Improving Security System Installations With Acceptance Testing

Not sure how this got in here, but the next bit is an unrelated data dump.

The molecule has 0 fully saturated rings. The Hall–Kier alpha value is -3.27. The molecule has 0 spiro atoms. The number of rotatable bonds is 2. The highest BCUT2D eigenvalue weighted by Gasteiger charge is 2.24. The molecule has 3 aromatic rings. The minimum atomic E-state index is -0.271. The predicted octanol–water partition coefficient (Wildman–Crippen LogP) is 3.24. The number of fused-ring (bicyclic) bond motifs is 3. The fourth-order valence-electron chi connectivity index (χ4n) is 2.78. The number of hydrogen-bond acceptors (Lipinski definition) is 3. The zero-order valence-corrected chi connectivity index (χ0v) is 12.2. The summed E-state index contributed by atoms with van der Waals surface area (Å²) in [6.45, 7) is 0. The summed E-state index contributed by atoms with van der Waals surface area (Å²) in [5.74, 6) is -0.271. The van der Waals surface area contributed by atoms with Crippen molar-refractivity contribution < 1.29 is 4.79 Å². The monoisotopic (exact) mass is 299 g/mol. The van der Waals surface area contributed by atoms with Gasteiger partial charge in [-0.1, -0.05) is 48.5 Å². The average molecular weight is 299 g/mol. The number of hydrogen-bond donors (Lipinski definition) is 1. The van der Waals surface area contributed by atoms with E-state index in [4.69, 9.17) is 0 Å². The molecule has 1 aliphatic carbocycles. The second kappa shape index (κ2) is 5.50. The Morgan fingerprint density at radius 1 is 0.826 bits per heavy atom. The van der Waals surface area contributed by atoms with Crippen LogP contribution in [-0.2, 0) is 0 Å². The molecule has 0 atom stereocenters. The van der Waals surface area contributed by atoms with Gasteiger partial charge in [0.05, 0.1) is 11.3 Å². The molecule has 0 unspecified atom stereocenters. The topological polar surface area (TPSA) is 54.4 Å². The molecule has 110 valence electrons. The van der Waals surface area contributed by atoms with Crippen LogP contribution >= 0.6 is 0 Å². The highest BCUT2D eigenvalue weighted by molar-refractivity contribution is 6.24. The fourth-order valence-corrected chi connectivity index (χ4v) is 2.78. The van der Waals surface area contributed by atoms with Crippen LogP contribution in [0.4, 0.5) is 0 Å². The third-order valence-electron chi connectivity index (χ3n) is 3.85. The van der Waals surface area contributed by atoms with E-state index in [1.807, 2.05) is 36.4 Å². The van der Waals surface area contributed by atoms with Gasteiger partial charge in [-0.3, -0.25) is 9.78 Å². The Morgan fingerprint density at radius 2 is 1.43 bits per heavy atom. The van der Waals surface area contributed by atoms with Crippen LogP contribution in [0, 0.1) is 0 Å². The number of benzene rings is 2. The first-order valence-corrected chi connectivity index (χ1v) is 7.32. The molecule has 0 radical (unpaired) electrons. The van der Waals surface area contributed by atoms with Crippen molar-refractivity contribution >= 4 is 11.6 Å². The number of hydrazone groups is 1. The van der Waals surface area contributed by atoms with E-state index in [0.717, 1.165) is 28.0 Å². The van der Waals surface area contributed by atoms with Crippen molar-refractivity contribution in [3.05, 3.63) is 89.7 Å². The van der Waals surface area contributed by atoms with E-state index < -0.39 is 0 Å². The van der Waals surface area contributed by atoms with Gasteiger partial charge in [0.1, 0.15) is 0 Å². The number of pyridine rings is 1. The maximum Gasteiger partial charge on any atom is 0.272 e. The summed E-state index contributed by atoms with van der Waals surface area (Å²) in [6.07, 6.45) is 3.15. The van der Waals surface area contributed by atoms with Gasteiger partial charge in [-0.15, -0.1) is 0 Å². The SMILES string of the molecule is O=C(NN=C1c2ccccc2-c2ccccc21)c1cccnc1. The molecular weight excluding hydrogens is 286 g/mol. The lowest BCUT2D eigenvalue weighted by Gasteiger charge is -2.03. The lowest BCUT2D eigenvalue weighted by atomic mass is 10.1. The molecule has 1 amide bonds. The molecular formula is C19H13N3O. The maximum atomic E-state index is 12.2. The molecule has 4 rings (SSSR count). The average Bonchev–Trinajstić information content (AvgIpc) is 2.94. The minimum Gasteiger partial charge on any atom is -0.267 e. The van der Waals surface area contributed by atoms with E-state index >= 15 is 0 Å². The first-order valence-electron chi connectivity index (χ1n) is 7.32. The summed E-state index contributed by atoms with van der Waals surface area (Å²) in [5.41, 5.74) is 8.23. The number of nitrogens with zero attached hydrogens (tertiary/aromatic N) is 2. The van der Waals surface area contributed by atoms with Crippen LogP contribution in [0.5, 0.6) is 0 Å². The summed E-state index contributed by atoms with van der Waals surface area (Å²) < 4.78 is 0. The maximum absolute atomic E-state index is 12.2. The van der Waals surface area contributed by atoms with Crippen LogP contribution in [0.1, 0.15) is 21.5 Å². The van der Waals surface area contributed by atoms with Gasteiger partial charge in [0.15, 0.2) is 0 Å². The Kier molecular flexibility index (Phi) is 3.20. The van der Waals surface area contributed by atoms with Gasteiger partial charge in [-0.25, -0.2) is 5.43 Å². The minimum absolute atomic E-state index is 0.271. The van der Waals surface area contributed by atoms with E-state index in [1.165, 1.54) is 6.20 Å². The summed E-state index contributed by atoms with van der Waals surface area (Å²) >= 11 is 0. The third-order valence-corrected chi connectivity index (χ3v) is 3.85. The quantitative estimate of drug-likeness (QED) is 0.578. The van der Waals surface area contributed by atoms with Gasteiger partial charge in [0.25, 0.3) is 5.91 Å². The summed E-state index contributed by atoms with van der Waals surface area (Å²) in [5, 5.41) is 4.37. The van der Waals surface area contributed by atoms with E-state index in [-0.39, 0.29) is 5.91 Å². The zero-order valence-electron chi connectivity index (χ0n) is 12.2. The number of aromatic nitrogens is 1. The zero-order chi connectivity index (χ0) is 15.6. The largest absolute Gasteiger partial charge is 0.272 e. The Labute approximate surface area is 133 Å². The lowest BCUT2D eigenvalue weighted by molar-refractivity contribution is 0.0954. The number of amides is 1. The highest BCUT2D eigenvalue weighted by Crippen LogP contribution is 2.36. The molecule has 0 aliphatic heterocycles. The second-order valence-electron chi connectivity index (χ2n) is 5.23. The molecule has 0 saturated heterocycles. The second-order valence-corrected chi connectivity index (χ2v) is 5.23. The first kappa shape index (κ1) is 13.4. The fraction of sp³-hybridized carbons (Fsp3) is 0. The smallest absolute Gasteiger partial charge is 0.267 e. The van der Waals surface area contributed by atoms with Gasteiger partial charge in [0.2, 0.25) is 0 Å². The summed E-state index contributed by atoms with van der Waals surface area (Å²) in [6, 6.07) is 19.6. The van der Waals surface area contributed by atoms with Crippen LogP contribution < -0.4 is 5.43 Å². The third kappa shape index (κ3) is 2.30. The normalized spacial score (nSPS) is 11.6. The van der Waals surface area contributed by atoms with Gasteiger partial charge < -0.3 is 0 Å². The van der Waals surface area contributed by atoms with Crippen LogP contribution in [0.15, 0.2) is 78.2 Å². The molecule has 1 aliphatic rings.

Endless possibilities for security deployment have been made possible with technological advancements Significant technological advancements have created endless possibilities in how security is not only deployed, but also leveraged by the end user – the customer. For example, customers can now view surveillance at eight different offices in eight different states from a single, central location. A security director can manage an enterprise-wide access control system, including revoking or granting access control privileges, for 10,000 global employees from the company’s headquarters in Chicago. However, with that increased level of system sophistication comes an added level of complexity. After successfully completing the installation of a security system, integrators are now expected to formally and contractually prove that the system works as outlined in the project specification document. Tom Feilen, Director of National Accounts for Koorsen Security Technology explains that this formal checks and balance process is gaining momentum in the security industry. The step-by-step process of Acceptance Testing is more commonly being written into bid specifications, especially for projects that require the expertise of an engineer and/or architect. Simply put, it is a way for the end user to make sure the system they paid for works properly and is delivered by the integrator as outlined in the project’s request for proposal. While Acceptance Testing can be a time consuming process, it is a valuable industry tool. It is estimated that at least 95 percent of integrated security systems today have been brought through the Acceptance Testing process. Security systems have become more complicated in recent years. The introduction of IP-based, enterprise-wide and integrated solutions have all opened the door to more sophisticated access control and surveillance systems than ever thought possible. This process can vary depending upon the size of the project, but for a larger scale project, it is not uncommon for Acceptance Testing to take several weeks from start to finish. This timeline can be especially lengthy when the project involves hundreds of devices, such as access control readers, surveillance cameras, video recorders, intrusion sensors, and intercom systems. Most integrated security systems today have been brought through the Acceptance Testing process What is involved in the Acceptance Testing process? While the specific process can vary from integrator to integrator, many follow a similar process with their customer to ensure the system works accurately and that the customer has the proper certification documentation. The initial part of the process typically involves generating a report of each device installed as part of the system. This list enables the systems integrator to systematically test each device ensuring that individual devices are not specific points of failure for the overall system. For example, in a building equipped with a system that automatically releases the egress doors upon the fire alarm activation, it is important to make sure each door’s electro-magnetic locking system is operating properly. The systems integrator would not only test that a door releases when the fire alarm sounds, but also to make sure the access control system is notified if the door is propped open or held open longer than in normal usage parameters. For a door that is also monitored by a surveillance camera, part of the testing would also involve making sure that an image being transmitted to a video monitor is coming from the correct surveillance camera and that the actual angle of the image is what the customer has requested and is correctly labeled as such. If a device does not function as it should, it is then added to a punch list that would require the systems integrator to repair that device within a certain period of time. Once repairs are made, the system integrator would then submit a letter to the client stating that every device has been tested and works properly. It is also important for the integrator that once the testing process is complete to obtain a customer sign off (Certificate of Acceptance) on all systems tested and documentation provided. This limits liability once the system is turned over. From a safety perspective, Acceptance Testing is also used to verify that T-bars and safety chains are installed on cameras that are mounted in drop ceilings. It can confirm that panels are mounted in a room that is properly heated and cooled to avoid major temperature swings. Also, as part of the Acceptance Testing checklist, it can insure that power supplies that drive all the security systems are properly rated with the recommended batteries for back-up. And, that emergency exist devices or card readers are not mounted more than 48-inches above ground. An Acceptance Testing process serves to protect the end user's investment After the project is complete, Acceptance Testing protects both parties involved against liability issues. One example is if the building has a fire and the functionality of the life safety system comes into question. Acceptance Testing can be used to prove that the system was able to function as specified and dispel any concerns about its performance. At that time, all close out sheets are turned in, along with as-built drawings and a manual providing a complete listing of each device and system installed. Today, these manuals not only come in paper form as part of a large binder, but also digital files saved to a disc. The benefit of providing the customer with a binder or documentation of the system is that should the end user/customer replace the person who manages security at the company, valuable information will not leave with that former employee. While this checklist to close out a project may appear trivial at first, it is an important part of the security project process. By implementing an Acceptance Testing program, it serves to protect the end user’s investment, ensuring that the systems integrators hired for the project is knowledgeable and provides quality work. For the integrator, it helps towards the end goal of a satisfied customer.